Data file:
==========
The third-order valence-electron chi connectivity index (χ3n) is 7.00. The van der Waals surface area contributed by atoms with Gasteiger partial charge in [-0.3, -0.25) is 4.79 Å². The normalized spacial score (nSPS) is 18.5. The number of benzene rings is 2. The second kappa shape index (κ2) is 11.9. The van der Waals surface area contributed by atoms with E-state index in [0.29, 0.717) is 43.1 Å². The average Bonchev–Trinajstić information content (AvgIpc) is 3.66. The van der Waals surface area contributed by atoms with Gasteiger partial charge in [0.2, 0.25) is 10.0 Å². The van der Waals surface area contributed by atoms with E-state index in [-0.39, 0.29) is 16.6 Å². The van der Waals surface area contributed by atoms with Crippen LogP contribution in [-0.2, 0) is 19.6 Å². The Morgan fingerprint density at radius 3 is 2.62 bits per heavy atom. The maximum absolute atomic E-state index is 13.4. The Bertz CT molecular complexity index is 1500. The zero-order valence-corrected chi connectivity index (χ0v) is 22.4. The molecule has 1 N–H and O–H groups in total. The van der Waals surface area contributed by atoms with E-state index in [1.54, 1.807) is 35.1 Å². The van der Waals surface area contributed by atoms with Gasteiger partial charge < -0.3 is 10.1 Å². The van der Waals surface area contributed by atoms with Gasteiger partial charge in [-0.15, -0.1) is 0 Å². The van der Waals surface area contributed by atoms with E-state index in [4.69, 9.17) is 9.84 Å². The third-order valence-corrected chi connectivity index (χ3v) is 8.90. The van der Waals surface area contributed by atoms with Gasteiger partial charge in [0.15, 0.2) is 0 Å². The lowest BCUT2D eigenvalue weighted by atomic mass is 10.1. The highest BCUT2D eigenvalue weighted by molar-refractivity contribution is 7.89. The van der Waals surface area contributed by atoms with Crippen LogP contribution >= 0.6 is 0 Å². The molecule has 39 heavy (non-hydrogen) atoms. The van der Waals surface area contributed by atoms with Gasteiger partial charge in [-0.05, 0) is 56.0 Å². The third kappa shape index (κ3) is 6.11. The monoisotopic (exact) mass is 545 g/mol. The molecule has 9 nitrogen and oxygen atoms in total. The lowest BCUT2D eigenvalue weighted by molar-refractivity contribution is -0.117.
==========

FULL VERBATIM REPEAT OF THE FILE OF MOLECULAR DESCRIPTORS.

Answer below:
The third-order valence-electron chi connectivity index (χ3n) is 7.00. The van der Waals surface area contributed by atoms with Gasteiger partial charge in [-0.3, -0.25) is 4.79 Å². The normalized spacial score (nSPS) is 18.5. The number of benzene rings is 2. The second kappa shape index (κ2) is 11.9. The van der Waals surface area contributed by atoms with E-state index in [0.29, 0.717) is 43.1 Å². The average Bonchev–Trinajstić information content (AvgIpc) is 3.66. The van der Waals surface area contributed by atoms with Gasteiger partial charge in [0.2, 0.25) is 10.0 Å². The van der Waals surface area contributed by atoms with E-state index in [-0.39, 0.29) is 16.6 Å². The van der Waals surface area contributed by atoms with Crippen LogP contribution in [-0.2, 0) is 19.6 Å². The Morgan fingerprint density at radius 3 is 2.62 bits per heavy atom. The maximum absolute atomic E-state index is 13.4. The Bertz CT molecular complexity index is 1500. The zero-order valence-corrected chi connectivity index (χ0v) is 22.4. The molecule has 1 N–H and O–H groups in total. The van der Waals surface area contributed by atoms with E-state index in [1.54, 1.807) is 35.1 Å². The van der Waals surface area contributed by atoms with Gasteiger partial charge < -0.3 is 10.1 Å². The van der Waals surface area contributed by atoms with Gasteiger partial charge in [-0.15, -0.1) is 0 Å². The van der Waals surface area contributed by atoms with E-state index in [4.69, 9.17) is 9.84 Å². The third-order valence-corrected chi connectivity index (χ3v) is 8.90. The van der Waals surface area contributed by atoms with Gasteiger partial charge in [0.15, 0.2) is 0 Å². The lowest BCUT2D eigenvalue weighted by atomic mass is 10.1. The highest BCUT2D eigenvalue weighted by molar-refractivity contribution is 7.89. The van der Waals surface area contributed by atoms with Crippen LogP contribution >= 0.6 is 0 Å². The molecule has 39 heavy (non-hydrogen) atoms. The van der Waals surface area contributed by atoms with Gasteiger partial charge in [-0.05, 0) is 56.0 Å². The third kappa shape index (κ3) is 6.11. The monoisotopic (exact) mass is 545 g/mol. The molecule has 9 nitrogen and oxygen atoms in total. The lowest BCUT2D eigenvalue weighted by molar-refractivity contribution is -0.117.